Thursday, April 3, 2014

Death Put The Brakes On The Divorce, Widow Now Wants To Date

Dear Tazi:

My marriage was positively miserable for all but a few years. Now that the last of my children is grown and has graduated college, I was planning on leaving their father – I even had the divorce papers drawn up and ready to be delivered – when he took a big, fat heart attack and died. I cannot say that I am saddened by his passing because I am saved the trouble of going through with a divorce and have gained the sympathy and respect of my community as a widow.

My problem is that now that I’m free I would like to start dating. I don’t have anyone in mind, but was considering one of those Internet dating sites or singles mingles. What is an appropriate time for me to wait before jumping back in to the dating world? I would hate to scandalize my children, who thought my marriage to their father was one for the ages, but at the same time I am ready to enjoy my freedom!

Just Call Me Scarlett

Dear Just Call me Scarlett:

Depending on where you live and the culture in which you were raised a person’s time of mourning can vary greatly. My community is heavy to the Italian culture, where it seems that a woman mourns her late husband for the rest of her life. In large urban areas, such as New York or Los Angeles, less weight is put upon propriety and more consideration is given for personal fulfillment, meaning a period of mourning lasts as long as you feel it should.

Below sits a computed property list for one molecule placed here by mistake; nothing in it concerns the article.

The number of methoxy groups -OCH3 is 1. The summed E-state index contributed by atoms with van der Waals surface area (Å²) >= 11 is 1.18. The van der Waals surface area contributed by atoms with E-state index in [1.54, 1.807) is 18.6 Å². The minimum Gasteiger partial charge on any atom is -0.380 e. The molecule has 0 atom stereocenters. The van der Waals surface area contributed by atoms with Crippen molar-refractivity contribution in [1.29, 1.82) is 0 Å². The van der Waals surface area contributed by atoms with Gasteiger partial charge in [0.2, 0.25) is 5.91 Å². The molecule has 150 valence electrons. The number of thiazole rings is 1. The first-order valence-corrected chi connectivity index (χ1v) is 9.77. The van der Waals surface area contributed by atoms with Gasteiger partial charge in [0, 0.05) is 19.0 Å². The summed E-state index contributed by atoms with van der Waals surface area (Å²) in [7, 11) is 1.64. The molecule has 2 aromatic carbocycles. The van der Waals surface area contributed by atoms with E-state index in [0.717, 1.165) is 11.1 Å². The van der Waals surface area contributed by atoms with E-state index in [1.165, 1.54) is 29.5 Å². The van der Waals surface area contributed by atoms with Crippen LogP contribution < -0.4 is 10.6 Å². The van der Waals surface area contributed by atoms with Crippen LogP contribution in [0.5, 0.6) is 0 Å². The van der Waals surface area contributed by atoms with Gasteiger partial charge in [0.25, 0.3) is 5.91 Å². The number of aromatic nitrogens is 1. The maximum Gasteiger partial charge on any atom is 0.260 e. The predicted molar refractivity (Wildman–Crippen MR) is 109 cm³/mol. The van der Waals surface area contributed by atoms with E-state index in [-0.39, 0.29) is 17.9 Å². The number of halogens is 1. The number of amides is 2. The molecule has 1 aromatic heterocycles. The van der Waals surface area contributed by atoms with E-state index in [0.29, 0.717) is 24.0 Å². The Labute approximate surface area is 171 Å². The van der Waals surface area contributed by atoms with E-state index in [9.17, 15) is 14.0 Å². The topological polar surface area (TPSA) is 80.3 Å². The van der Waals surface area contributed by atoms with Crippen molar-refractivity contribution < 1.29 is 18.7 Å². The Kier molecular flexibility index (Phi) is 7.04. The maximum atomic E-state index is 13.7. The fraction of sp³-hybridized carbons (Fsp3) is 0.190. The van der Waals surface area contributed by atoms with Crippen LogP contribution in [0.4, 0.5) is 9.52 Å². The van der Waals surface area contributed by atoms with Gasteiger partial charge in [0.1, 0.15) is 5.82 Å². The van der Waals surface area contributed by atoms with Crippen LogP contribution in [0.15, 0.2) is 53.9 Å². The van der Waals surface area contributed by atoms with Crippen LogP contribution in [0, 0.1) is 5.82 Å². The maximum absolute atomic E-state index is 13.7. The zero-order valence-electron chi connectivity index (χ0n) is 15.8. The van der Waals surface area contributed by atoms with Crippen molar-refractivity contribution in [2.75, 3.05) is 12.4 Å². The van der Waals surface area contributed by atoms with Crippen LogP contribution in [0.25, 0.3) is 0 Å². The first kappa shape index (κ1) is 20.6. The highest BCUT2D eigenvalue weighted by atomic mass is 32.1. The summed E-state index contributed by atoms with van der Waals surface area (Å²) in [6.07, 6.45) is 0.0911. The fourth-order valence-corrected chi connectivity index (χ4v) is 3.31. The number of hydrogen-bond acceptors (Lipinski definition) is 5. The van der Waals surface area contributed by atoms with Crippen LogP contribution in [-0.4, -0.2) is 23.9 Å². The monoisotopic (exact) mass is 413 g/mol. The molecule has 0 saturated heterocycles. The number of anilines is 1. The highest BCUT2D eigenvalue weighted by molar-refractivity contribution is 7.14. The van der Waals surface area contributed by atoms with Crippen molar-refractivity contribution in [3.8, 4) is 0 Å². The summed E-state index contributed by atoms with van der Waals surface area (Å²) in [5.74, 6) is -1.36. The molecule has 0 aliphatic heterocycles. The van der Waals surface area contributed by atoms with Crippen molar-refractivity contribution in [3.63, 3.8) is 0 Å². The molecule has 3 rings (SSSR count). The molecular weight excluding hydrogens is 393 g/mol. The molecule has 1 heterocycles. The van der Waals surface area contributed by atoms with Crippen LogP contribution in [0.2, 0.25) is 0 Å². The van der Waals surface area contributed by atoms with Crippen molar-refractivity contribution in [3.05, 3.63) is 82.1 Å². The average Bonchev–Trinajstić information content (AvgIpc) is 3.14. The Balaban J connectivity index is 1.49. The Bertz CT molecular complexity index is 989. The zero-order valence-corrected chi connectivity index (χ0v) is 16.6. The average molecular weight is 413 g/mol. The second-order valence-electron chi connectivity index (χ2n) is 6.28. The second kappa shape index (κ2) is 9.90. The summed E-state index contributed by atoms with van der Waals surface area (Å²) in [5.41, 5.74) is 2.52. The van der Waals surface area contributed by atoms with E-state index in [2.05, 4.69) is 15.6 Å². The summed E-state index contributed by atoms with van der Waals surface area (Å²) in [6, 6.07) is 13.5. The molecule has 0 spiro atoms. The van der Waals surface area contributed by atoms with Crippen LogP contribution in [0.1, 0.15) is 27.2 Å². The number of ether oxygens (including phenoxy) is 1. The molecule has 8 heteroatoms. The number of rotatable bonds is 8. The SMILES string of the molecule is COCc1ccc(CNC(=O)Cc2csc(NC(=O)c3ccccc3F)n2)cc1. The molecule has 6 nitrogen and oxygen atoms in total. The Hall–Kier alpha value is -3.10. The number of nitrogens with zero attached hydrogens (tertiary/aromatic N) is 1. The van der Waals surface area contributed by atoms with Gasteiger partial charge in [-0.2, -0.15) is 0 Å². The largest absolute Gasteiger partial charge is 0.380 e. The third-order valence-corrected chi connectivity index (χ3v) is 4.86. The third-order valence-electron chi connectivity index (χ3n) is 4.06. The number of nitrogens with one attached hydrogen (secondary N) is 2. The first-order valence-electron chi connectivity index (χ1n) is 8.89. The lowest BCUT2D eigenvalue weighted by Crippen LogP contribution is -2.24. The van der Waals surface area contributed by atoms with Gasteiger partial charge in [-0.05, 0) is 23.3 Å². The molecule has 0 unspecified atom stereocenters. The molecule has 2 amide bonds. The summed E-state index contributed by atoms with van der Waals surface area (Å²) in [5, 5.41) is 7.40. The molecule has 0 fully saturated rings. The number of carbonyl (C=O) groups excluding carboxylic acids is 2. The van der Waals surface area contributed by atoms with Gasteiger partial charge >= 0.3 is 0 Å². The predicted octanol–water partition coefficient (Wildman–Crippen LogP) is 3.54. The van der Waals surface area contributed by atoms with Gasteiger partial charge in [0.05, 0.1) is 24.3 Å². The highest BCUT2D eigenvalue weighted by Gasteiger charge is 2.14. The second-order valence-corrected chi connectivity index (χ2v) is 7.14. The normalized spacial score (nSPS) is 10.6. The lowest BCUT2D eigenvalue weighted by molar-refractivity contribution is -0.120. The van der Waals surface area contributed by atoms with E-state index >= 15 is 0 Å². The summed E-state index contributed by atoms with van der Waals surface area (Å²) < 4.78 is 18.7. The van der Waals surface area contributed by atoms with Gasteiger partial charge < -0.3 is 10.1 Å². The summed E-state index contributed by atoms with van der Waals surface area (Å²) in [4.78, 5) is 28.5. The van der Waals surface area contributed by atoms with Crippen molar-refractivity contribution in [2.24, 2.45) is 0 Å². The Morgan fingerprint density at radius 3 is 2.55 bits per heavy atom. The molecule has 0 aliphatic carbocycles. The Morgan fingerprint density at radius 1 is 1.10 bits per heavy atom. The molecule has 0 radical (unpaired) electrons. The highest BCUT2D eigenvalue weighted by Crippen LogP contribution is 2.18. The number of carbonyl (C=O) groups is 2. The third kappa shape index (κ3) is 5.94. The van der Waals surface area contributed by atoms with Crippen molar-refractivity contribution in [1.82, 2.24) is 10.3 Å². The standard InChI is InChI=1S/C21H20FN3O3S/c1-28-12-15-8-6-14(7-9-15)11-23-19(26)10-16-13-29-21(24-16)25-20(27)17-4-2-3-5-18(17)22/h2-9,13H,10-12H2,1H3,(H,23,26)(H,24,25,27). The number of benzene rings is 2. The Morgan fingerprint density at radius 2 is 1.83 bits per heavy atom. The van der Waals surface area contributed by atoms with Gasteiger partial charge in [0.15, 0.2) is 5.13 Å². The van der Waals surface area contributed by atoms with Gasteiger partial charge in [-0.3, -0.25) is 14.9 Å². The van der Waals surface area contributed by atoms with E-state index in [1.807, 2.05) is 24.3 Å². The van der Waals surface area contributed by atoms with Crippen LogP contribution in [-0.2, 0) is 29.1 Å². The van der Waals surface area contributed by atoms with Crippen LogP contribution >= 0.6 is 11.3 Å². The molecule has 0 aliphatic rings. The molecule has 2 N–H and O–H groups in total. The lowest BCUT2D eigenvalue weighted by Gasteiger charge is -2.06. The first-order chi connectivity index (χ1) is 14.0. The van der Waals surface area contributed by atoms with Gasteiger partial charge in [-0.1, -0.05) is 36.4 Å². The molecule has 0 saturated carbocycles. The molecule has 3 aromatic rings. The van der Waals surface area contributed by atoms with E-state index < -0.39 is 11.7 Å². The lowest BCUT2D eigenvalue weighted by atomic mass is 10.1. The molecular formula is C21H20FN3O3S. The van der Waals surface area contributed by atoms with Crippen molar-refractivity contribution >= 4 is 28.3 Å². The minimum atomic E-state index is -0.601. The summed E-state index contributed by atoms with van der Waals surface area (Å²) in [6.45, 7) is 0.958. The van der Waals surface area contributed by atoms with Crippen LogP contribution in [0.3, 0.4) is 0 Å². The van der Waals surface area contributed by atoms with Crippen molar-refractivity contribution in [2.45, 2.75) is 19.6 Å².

My personal view on an appropriate mourning period is a year and a day. This allows you to live through all of the days/dates that were important to your marriage at least once, and gives you the chance to experience them by yourself; the extra day is so you do not start dating on the anniversary of your spouse’s death. That’s just tacky. I realize your marriage was not the greatest, but often times we do not realize what we have until it is gone. Your first wedding anniversary without your husband; your first holiday season; your first family tradition without him present will be a time of adjustment for all – especially your children; out of respect for them and their need to mourn, allow for time to provide a healthy distance between their father’s passing and the introduction to Mom the Swinging Single.

I am not saying you need to live like a mourning dove for the next 366 days. By all means, get out there and enjoy life! Discover a new hobby or indulge in an old one; take lessons to learn a new skill; join a book discussion club through your local library or book store; take a class at the community college – in other words, live like you were dying. All of this will help you to rediscover your sense of self as you adjust to being a single/widowed woman, help you to meet new friends and cultivate relationships, and maybe even meet potential romantic partners. Nurturing your soul will not only help you heal from your years of misery, it will help your children adjust to the idea that Mom is a person in her own right, too.


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